Catholics In Coalition for Justice and Peace

Blog Post

Resources on Marriage Plebiscite

Posted 31 Aug 2017 11:00AM

To help us make an informed conscientious decision in the forthcoming postal ballot on marriage equality we have gathered various resources. The controversial plebiscite has been politically imposed on us and the issue is unlikely to be decided this year. 

For a good start, Frank Brennan SJ's 2017 Lionel Bowen Lecture on 30 August 2017 entitled 'Citizenship and the Common Good' can be downloaded (or listened to) at Eureka Street website.


The Edmund Rice Centre has produced a guide to the Marriage Equality Debate that can be downloaded HERE

Anglican priest, Rev. Clive Norton has provided commentary, in order to assist decision-making: 

The argument that “to have a plebiscite” was part of a multifaceted “mandate” given to the electorate that installed the Liberal Coalition, is not tenable.   This country is changing quicker than that.   
I am an Anglican priest, who with  my wife for 59 years has worked to help care for or support those in need wherever we have been in UK, USA and in Australia since I came by invitation to do ecumenical work in 1962.   As a teacher and chaplain in many schools here and overseas I have always seen and come to know people with who are LBGTI.    In the various parishes where I have served as visiting preacher and minister, the Communion Services on Sundays and Weekdays, Festivals and Feast Days, there have been LBGTI  and others standing or kneeling together.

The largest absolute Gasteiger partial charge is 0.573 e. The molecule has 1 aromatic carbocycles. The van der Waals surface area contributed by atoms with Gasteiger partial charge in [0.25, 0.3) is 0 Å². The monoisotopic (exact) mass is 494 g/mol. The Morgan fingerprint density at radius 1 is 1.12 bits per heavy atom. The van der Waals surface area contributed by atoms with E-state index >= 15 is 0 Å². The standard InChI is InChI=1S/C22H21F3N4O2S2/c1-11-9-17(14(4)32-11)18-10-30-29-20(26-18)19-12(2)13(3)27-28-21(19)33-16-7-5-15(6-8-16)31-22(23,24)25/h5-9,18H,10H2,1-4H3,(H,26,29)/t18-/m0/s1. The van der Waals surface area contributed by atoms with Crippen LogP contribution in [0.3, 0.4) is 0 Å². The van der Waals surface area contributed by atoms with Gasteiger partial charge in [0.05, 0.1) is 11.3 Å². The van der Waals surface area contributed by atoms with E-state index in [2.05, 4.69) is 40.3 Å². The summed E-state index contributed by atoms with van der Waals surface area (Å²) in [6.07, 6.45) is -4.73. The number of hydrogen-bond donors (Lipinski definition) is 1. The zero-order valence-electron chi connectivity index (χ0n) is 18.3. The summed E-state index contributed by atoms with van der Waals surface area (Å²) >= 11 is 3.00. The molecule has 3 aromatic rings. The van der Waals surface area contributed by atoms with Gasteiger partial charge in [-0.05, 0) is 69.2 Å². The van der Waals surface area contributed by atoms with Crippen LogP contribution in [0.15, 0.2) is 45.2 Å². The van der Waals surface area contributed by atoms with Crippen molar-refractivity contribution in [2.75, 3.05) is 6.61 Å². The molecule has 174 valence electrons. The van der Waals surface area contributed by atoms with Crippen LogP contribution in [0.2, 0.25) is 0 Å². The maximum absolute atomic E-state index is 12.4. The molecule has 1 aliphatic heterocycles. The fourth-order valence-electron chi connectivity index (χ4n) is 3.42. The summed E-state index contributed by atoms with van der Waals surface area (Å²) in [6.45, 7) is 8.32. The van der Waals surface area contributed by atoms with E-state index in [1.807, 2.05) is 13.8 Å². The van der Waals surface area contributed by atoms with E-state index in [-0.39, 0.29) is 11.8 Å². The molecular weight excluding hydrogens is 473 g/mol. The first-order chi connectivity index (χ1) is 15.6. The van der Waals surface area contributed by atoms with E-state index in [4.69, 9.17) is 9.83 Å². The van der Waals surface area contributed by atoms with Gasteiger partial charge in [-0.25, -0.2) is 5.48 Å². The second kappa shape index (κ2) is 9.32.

To those who argue that this is against what we read in parts of the Old and New Testaments, I suggest we read again what Jesus did and taught according to the Gospels.  In. St John chapters 14 – 17 we read the promise that the Holy Spirit will lead us into new truths.
As a community we do not intrude into marriages or sexual partnership to find out how others express their love for each other. The current  pressure from the governments and distorted media over what turns out to be another survey, does not achieve anything.   
I for one am not going to throw away being guided by the teaching and death of Jesus Christ.    When his quarrelling followers did not heed what he was saying, he picked up a child and gently placed him in the centre.   How do we want all our children to be treated?    
Between 4% and 10% of the population know themselves or members of their extended families to be LBGTI.  
A very close family friend and her female partner were legally married last year in the ACT and on the 2 September 2016 had a baby who is a delight and doing well.   One of the good things in Australia is the opportunity for ordinary people to influence local, state, regional, and national elections and put a restraint on politicians attempting to control private lives.
Of course if any child or older person  appeals for help, we rightly expect police and other authorities to intervene if there is allegation of violence.

I have had an challenging life and great opportunities, which includes 30 years in Sydney Diocesan Synod and in General Synod commissions.   Of course, like all of us, I have sinned and made  errors of judgement and action.  But in the process I learnt to encourage people at all stages of life to care especially for the lonely and neglected and poor.   

If you know anyone who might like to read this different approach to the controversy that has been politically imposed on us, please email, phone or post it.   The issue is unlikely to be decided this year.   

ADIEU, Clive

MICHAEL MULLINS. Civil and religious marriage are best kept separate.

By conflating the civil law with religious ritual, we create confusion that makes it easy for the Church to claim authority that rightfully belongs to the state. In other words, the Church makes demands regarding sacramental marriage, which of course is OK. But it often weighs in on civil marriage as well, which is different.

For Michael Mullins' full article in John Menadue's "Pearls and Irritations", click HERE